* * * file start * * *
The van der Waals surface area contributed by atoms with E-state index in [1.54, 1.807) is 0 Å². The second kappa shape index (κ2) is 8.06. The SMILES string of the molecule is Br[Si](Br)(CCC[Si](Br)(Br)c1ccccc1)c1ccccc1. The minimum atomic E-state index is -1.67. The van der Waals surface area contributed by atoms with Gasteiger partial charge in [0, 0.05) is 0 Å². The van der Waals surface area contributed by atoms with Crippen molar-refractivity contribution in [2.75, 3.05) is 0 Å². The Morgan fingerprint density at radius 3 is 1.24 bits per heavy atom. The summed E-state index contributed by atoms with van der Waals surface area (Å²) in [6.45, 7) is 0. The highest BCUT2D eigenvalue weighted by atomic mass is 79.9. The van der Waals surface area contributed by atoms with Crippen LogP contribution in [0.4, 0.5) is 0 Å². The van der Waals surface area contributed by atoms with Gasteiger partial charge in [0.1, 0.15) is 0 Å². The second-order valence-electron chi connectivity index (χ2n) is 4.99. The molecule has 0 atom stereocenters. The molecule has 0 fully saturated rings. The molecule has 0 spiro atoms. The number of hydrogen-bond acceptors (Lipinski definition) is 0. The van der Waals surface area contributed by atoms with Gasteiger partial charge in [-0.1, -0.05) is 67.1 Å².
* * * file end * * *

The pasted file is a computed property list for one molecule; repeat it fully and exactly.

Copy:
The van der Waals surface area contributed by atoms with E-state index in [1.54, 1.807) is 0 Å². The second kappa shape index (κ2) is 8.06. The SMILES string of the molecule is Br[Si](Br)(CCC[Si](Br)(Br)c1ccccc1)c1ccccc1. The minimum atomic E-state index is -1.67. The van der Waals surface area contributed by atoms with Gasteiger partial charge in [0, 0.05) is 0 Å². The van der Waals surface area contributed by atoms with Crippen molar-refractivity contribution in [2.75, 3.05) is 0 Å². The Morgan fingerprint density at radius 3 is 1.24 bits per heavy atom. The summed E-state index contributed by atoms with van der Waals surface area (Å²) in [6.45, 7) is 0. The highest BCUT2D eigenvalue weighted by atomic mass is 79.9. The van der Waals surface area contributed by atoms with Crippen LogP contribution in [0.4, 0.5) is 0 Å². The van der Waals surface area contributed by atoms with Gasteiger partial charge in [0.1, 0.15) is 0 Å². The second-order valence-electron chi connectivity index (χ2n) is 4.99. The molecule has 0 atom stereocenters. The molecule has 0 fully saturated rings. The molecule has 0 spiro atoms. The number of hydrogen-bond acceptors (Lipinski definition) is 0. The van der Waals surface area contributed by atoms with Gasteiger partial charge in [-0.1, -0.05) is 67.1 Å².